While on some “objective” level it might be exaggerating to say, I believe the path to the individual I’ve ultimately become began the day I stepped into Paul’s office at the MUN School of Music for my first saxophone lesson with him. People for whom the label “Musician” refers to their core identity, will know what I mean. I didn’t start to become a Musician until I began working with Paul and I wouldn’t be the musician I am – especially one for whom improvisation plays a central role – without Paul Bendzsa. It was January 1993 and I wasn’t yet 20 years old – and still a business major, for crying out loud! – and all that mattered before that day would matter less and less as Paul coached me over the next several years into the creative spirit that I am today.
I think we worked on an Arthur Frackenpohl piece called “Air for Alto” on that first day. I remember him devising a 5- or 6- note phrase, although I don’t remember the exact words, that would help me relate to how to play the opening sequence. And although it would be a struggle for months, he got me out of the bad playing (tone production) habits I’d developed up to that point. Over the years, people have complimented me on my saxophone tone and Bendsza deserves at least half the credit.
He subsequently mentored me through solo recitals, chamber music and jazz band concerts. We had an extra-curricular improvisation group “Shades of Orange” in my graduating year. On top of all that were the laughs and the hugs.
Not enough will ever be said about this man and his impact on the music community of St. John’s, NL. I know my friends (and fellow players) like Greg Bruce, Susan Evoy and Chris Harnett all feel the same way.
Where would we be without Paul Bendzsa?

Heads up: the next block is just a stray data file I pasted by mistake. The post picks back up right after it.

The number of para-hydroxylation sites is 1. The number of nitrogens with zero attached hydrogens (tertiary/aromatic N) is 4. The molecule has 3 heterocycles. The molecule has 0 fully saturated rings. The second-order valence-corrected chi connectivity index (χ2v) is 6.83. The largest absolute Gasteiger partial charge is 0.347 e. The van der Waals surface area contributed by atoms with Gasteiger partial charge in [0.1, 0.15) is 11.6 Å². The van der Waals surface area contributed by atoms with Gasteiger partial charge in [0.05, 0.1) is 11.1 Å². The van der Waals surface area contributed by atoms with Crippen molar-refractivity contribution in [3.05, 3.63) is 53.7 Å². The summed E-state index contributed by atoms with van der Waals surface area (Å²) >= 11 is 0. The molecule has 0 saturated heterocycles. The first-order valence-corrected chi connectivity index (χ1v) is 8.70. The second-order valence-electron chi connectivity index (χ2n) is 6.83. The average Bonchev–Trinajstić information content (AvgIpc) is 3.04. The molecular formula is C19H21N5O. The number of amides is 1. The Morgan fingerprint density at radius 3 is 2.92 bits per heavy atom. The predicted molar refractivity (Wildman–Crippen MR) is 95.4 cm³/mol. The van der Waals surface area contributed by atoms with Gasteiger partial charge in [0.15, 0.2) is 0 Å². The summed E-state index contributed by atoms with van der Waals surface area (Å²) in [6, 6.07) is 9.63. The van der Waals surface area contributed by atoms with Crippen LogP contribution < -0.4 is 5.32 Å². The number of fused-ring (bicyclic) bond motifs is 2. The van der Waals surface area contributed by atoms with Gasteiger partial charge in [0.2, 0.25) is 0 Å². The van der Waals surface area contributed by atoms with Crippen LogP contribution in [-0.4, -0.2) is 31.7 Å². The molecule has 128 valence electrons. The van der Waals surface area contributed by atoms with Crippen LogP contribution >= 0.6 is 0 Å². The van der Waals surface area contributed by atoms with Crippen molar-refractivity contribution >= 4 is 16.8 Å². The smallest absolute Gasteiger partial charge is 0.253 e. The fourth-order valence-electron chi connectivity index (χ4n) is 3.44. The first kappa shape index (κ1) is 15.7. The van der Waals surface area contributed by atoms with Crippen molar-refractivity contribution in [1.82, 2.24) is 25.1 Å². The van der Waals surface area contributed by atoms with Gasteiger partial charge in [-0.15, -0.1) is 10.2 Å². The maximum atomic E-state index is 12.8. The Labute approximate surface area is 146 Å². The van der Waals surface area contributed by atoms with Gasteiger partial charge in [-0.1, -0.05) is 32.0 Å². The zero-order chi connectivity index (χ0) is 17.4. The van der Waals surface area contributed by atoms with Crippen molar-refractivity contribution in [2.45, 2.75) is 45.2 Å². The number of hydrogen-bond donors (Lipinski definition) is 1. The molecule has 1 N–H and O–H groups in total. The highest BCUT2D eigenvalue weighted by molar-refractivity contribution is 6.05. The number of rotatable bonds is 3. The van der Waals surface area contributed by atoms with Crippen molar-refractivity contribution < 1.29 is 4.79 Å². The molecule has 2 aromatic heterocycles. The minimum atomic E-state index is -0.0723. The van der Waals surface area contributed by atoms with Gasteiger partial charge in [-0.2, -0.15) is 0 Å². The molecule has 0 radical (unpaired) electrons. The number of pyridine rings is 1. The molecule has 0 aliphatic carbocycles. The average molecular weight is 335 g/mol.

We all loved him like family. And it’s impossible to put into words how much we appreciated him and how much we will miss him.
Paul’s 2018 Sound Symposium bio
Paul’s profile at the Canadian Music Centre
Another event at the last Pedestrian Sunday in Kensington (PSK) was a performance by Samba Elegua, of which I’m a member – since August I’ve been in good standing after a near-total absence since the fall of 2017 (wink, wink to Samba Elegua members). We played along Augusta Ave from 6:00 to 6:30pm: samba, dancehall, funk and samba-reggae, all to our hearts’ delight.
I love this band. I love the people in it and I love the vibe. As our website states, Samba Elégua is “a non-profit, volunteer-run musical community, powered by the passion of its members. It is free to join and open to all, from novices to experienced players.”
Notice this last bit. WE NEED MORE MEMBERS!!! Especially, we need caixa players. (caixa is a Brazilian snare drum). There were only two of us at the last performance and, as loud and as passionate as we are, two of us can’t keep up with the pounding of the big surdos, who typically lay down the beats behind us, and the thrilling, melodic clatter and clanging of the the tamborims and agogo bells ahead of us.
Here’s a picture – taken by my buddy-in-brass-bands, trumpeter Gerry Bortolussi – of us milling about before we get set to play. Some are into the cat-themed, Halloween spirit; I’m not sure about myself, whom you can see to the right all dressed in black and decked out in hat and shades.